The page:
Since I am applying for grad schools, I went through the same quagmire faced by many other applicants: I could not fathom what to put in my personal statement. For professional guides who write books on “how to pen a grad statement” and for professors who read more than a dozen personal statements the answer is obvious: just answer the question.
After writing so many papers in your undergraduate classes on topics that were either loosely or specifically defined, why is it so hard to answer a few questions asking you what are your research interests, what motivates you to go into a field, and what are your plans? In my experience, the process of cutting down the unnecessary out of your application and answering the question is rather simple. The problem is that when you read the statement in which you so pragmatically cut down the crap, you see it dull and unimaginative, so you think that you should tailor it, add some poignancy, an inspirational story, maybe even talk about your grandmother’s illness. From then on your statement goes through a series of transformations and ends up utterly diluted. But is this a bad thing?
There are mixed opinions on that. Some, such as Dr. Isis, FemaleScienceProfessor, and Dr. Jekyll & Mrs. Hyde, who are all in the sciences, took a more utilitarian approach, where what matters most in an applicant is not the desire to take on a field, but the ability to do research. Definitely, you do not want an applicant who has the goal to find a cure for cancer but who lacks the capacity to do that. Hence, the advice from this side of the camp is to be specific and to the point, surely not a task at which Miss Congeniality excels:
Video1: Yeah, yeah…sue me for stereotyping.
Others disagree. A personal statement should certainly cover thoroughly the questions required by grad schools, but it is ok if it includes something more than that. A personal statement is often a good chance for professors to know who your usual self is. After all, professors are working with grads for about five years, and it could be difficult for them to get along with a brilliant student who nonetheless cankers at any mishap. Additionally, a personal statement allows applicants to reveal some of the challenges they went through. Death of a close family member or friend is a very tragic event, and for some people it is life-changing. Being part of a disadvantaged group or background is another experience that is also probably prevalent in grad statements, and mentioning it often does point that an applicant shows persistence in difficult situations. Hence, this side of the camp has nothing against the “grandmother’s Alzheimer story.”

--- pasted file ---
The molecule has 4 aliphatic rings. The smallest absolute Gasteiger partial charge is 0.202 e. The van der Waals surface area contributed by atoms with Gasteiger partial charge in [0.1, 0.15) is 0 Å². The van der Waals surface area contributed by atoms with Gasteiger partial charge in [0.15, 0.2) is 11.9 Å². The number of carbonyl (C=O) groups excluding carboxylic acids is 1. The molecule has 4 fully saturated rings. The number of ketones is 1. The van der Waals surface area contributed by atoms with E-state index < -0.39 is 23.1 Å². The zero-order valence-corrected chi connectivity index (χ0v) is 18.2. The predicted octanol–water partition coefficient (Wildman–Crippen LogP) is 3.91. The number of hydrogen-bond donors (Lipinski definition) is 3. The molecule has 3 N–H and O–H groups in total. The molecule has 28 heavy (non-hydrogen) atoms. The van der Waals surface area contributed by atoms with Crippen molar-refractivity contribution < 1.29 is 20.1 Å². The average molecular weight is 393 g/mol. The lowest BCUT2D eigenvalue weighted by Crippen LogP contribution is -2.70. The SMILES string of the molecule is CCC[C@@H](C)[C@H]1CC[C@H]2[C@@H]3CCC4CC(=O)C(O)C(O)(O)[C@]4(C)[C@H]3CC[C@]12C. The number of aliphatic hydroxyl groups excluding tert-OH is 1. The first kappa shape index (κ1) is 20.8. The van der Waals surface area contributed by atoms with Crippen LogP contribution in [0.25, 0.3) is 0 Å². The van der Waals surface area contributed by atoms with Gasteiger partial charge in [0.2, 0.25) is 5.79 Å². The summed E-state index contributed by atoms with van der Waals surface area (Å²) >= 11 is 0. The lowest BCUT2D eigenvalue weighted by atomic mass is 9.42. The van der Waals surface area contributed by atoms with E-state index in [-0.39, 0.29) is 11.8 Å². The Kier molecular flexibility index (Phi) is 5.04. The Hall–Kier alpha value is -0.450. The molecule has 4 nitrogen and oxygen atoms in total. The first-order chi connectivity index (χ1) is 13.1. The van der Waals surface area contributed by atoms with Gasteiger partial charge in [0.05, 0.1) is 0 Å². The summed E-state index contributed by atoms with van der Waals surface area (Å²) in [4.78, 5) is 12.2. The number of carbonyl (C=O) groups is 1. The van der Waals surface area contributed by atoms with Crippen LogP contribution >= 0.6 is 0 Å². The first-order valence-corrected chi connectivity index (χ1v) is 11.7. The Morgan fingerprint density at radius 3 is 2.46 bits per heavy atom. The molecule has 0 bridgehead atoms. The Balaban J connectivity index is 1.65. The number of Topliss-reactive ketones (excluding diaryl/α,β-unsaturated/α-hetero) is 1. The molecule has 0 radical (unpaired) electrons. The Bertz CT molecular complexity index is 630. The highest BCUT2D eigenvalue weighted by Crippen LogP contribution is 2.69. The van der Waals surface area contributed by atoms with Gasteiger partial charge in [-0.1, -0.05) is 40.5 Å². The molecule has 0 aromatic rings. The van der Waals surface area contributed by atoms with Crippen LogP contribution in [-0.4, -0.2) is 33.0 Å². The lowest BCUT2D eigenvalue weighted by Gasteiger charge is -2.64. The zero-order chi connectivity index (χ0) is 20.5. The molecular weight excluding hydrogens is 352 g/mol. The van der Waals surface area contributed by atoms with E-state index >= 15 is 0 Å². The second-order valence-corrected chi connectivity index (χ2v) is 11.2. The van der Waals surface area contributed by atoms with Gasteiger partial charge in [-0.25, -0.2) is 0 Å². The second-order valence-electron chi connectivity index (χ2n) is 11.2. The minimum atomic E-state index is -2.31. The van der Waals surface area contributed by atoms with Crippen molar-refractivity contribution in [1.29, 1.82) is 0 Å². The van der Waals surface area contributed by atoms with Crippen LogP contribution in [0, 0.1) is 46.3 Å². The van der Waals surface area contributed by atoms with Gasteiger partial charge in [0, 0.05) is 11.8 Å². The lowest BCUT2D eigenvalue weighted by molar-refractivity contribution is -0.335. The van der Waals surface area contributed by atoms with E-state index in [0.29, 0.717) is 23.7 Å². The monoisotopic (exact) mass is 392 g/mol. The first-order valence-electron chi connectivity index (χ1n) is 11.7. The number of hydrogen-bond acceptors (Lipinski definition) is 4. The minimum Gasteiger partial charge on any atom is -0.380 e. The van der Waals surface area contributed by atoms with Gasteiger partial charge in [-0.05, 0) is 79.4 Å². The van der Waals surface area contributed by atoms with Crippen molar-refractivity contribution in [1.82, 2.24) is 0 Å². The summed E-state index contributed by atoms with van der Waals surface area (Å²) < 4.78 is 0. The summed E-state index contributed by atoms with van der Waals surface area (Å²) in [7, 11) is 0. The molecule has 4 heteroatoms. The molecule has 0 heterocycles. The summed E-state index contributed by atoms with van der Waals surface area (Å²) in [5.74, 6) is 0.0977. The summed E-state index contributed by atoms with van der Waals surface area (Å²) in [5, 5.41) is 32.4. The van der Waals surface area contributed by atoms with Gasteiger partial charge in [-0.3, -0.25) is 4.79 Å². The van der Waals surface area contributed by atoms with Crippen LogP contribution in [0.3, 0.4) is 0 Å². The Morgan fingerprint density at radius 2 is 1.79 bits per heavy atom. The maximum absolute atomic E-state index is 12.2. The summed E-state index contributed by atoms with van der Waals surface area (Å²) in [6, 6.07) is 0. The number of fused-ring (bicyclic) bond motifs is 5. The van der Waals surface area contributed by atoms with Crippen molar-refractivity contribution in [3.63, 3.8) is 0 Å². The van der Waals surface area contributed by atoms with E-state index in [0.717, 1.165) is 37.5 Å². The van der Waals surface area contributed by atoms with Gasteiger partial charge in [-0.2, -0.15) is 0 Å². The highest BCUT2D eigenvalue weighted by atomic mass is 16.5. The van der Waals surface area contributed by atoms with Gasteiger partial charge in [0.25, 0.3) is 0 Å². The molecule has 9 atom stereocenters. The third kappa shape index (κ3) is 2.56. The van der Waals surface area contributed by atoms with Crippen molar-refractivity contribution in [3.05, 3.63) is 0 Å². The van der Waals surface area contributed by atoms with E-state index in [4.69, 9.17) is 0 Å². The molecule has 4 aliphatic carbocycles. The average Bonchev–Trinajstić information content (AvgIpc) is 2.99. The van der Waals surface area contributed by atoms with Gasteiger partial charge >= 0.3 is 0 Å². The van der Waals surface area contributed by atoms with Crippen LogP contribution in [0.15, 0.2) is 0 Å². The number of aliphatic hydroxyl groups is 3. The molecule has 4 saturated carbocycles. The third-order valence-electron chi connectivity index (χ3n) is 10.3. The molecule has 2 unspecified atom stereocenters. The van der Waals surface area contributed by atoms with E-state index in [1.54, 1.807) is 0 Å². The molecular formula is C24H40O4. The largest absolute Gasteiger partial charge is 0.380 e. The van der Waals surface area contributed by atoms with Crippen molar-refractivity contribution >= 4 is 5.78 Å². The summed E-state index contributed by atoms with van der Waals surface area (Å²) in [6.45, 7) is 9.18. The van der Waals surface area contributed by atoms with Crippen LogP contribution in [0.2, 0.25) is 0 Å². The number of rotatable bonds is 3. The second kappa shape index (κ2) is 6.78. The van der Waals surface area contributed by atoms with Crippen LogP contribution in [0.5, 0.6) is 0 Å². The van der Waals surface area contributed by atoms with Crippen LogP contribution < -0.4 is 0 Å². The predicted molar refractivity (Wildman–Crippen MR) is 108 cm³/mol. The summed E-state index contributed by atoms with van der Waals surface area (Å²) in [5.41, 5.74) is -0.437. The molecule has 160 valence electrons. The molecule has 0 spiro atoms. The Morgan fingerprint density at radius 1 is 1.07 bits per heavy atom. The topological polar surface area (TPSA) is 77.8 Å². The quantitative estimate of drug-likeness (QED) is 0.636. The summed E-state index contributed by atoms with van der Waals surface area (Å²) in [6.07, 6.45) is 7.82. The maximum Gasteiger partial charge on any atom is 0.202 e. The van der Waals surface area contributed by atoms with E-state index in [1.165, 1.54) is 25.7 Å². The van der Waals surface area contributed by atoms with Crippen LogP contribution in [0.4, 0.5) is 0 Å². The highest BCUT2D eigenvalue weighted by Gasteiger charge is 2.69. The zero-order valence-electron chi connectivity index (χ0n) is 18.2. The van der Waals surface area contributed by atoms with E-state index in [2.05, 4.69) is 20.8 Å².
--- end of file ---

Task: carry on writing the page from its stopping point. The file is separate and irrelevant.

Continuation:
Where are those who are still working on their essays left? Since I received so many mixed opinions, I think that it would be hard to make any statements here. The Higgs boson is more likely to be discovered than a guide that guarantees you a successful grad statement. Hence, I have only a few tidbits that you might not find elsewhere:
1. Read anything you find about the program of your interest. I recommend tracking down any articles or forums that describe the departments you are applying to (its labs, professors, etc.). This helps you when you want to tailor you application.
2. Read a couple of articles by professors under whom you would like to work and mention your interest in their area when you write the essay. Make sure to be genuine, otherwise you might end up with what you ask.
3. If are at a disatvantage because of your grades, lack of research experience, or low GRE scores, then explain why. Do this only if you have a good reason, such as heavy workload at your job, not because you feel like you need to come up with rationalizations. They will notice when you make noisy excuses.
Do not ask me to share my statement. Only after five years I will have the lucidity to judge whether it is something so embarrassing that is worthy to be shared or not.
I am a man of words, but no deeds. Sparkling with desire to live till the end of the world. A daedal of keys, chains, and locks A courageous fear with thoughts of its own, And a fool hungry for worries that cannot be eaten ————————————————————-
I am the child of the worms below and of the gods above A replay in the YouTube, Facebook and MySpace routine Scrutinizing with a blind eye the songs of my life And singing in a New York parade “I want to be Free” ——————————————————————
I am skin, bones, veins, hellos, good-byes, out-of-controls The “What has happened to me?” of the morning 9/12 A soldier that cries on the fields of dead bodies and alive hopes A delirious genius–Yes–That is not me.
We rarely can assess the intricacies or worth of a profession unless we become part of it. Hence, it is fitting that once in a lifetime you should do some drudgery, so that you would understand, at least partially, the feelings of those who perform that work on a daily basis.
In high-school I could not fathom what is it like to be a teacher. Yes, I heard their sighs when things did not go so well, but between comprehending someone’s vexations in the role of the observer and trying to actually be the subject, who not only takes note of others’ feelings but also understands them, is a considerable gap.
Now, after I tutored dozens of students for more than two years in subjects mostly related to math, I think that I have come to realize how both frustrating and rewarding teaching can be. Once, I became so involved with some of my students in Calc II that I put them on a regimen that involved doing and redoing questions maybe a dozen times. Although the progress was slow, I was happy that they showed persistence through the countless of hours of my bickering about why “does this series converge or diverge” or why “it is important to add a constant when you take the anti-derivative.” Sometimes, however, I feel like this: